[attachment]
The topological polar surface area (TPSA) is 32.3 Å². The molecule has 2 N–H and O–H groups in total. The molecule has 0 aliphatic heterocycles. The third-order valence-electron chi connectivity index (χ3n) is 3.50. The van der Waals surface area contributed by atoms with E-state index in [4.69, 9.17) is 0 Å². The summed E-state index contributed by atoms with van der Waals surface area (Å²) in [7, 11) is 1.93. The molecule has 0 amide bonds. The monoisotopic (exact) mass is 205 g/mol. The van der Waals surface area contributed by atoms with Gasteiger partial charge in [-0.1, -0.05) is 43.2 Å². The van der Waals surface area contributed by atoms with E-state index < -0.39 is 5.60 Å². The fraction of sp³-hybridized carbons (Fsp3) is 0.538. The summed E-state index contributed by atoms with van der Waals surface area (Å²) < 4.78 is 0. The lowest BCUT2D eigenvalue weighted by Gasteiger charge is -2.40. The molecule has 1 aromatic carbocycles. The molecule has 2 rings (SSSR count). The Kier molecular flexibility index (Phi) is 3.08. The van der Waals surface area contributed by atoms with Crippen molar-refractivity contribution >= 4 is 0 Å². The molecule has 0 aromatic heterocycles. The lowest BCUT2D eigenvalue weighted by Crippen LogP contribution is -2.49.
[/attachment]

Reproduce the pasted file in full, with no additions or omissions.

The topological polar surface area (TPSA) is 32.3 Å². The molecule has 2 N–H and O–H groups in total. The molecule has 0 aliphatic heterocycles. The third-order valence-electron chi connectivity index (χ3n) is 3.50. The van der Waals surface area contributed by atoms with E-state index in [4.69, 9.17) is 0 Å². The summed E-state index contributed by atoms with van der Waals surface area (Å²) in [7, 11) is 1.93. The molecule has 0 amide bonds. The monoisotopic (exact) mass is 205 g/mol. The van der Waals surface area contributed by atoms with Gasteiger partial charge in [-0.1, -0.05) is 43.2 Å². The van der Waals surface area contributed by atoms with E-state index < -0.39 is 5.60 Å². The fraction of sp³-hybridized carbons (Fsp3) is 0.538. The summed E-state index contributed by atoms with van der Waals surface area (Å²) < 4.78 is 0. The lowest BCUT2D eigenvalue weighted by Gasteiger charge is -2.40. The molecule has 1 aromatic carbocycles. The molecule has 2 rings (SSSR count). The Kier molecular flexibility index (Phi) is 3.08. The van der Waals surface area contributed by atoms with Crippen molar-refractivity contribution >= 4 is 0 Å². The molecule has 0 aromatic heterocycles. The lowest BCUT2D eigenvalue weighted by Crippen LogP contribution is -2.49.